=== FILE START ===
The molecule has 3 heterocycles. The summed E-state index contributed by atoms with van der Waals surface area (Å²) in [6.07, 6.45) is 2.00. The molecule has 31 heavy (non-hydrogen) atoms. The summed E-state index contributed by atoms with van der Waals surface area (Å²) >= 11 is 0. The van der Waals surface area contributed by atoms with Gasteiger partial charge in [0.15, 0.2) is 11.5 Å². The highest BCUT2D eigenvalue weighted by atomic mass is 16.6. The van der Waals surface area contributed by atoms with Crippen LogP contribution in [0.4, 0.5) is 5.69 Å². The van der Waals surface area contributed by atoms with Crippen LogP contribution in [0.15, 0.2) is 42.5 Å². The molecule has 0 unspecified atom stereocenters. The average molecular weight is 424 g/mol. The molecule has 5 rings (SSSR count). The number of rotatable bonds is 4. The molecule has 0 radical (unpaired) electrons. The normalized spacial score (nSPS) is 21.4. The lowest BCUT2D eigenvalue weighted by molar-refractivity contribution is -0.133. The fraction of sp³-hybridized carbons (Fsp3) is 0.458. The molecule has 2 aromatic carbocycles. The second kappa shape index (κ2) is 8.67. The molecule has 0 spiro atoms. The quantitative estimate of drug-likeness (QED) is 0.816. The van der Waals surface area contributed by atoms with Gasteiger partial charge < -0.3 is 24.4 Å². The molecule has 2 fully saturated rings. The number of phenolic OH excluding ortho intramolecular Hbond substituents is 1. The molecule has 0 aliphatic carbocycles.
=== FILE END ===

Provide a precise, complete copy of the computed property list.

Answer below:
The molecule has 3 heterocycles. The summed E-state index contributed by atoms with van der Waals surface area (Å²) in [6.07, 6.45) is 2.00. The molecule has 31 heavy (non-hydrogen) atoms. The summed E-state index contributed by atoms with van der Waals surface area (Å²) >= 11 is 0. The van der Waals surface area contributed by atoms with Gasteiger partial charge in [0.15, 0.2) is 11.5 Å². The highest BCUT2D eigenvalue weighted by atomic mass is 16.6. The van der Waals surface area contributed by atoms with Crippen LogP contribution in [0.4, 0.5) is 5.69 Å². The van der Waals surface area contributed by atoms with Crippen LogP contribution in [0.15, 0.2) is 42.5 Å². The molecule has 0 unspecified atom stereocenters. The average molecular weight is 424 g/mol. The molecule has 5 rings (SSSR count). The number of rotatable bonds is 4. The molecule has 0 radical (unpaired) electrons. The normalized spacial score (nSPS) is 21.4. The lowest BCUT2D eigenvalue weighted by molar-refractivity contribution is -0.133. The fraction of sp³-hybridized carbons (Fsp3) is 0.458. The molecule has 2 aromatic carbocycles. The second kappa shape index (κ2) is 8.67. The molecule has 0 spiro atoms. The quantitative estimate of drug-likeness (QED) is 0.816. The van der Waals surface area contributed by atoms with Gasteiger partial charge < -0.3 is 24.4 Å². The molecule has 2 fully saturated rings. The number of phenolic OH excluding ortho intramolecular Hbond substituents is 1. The molecule has 0 aliphatic carbocycles.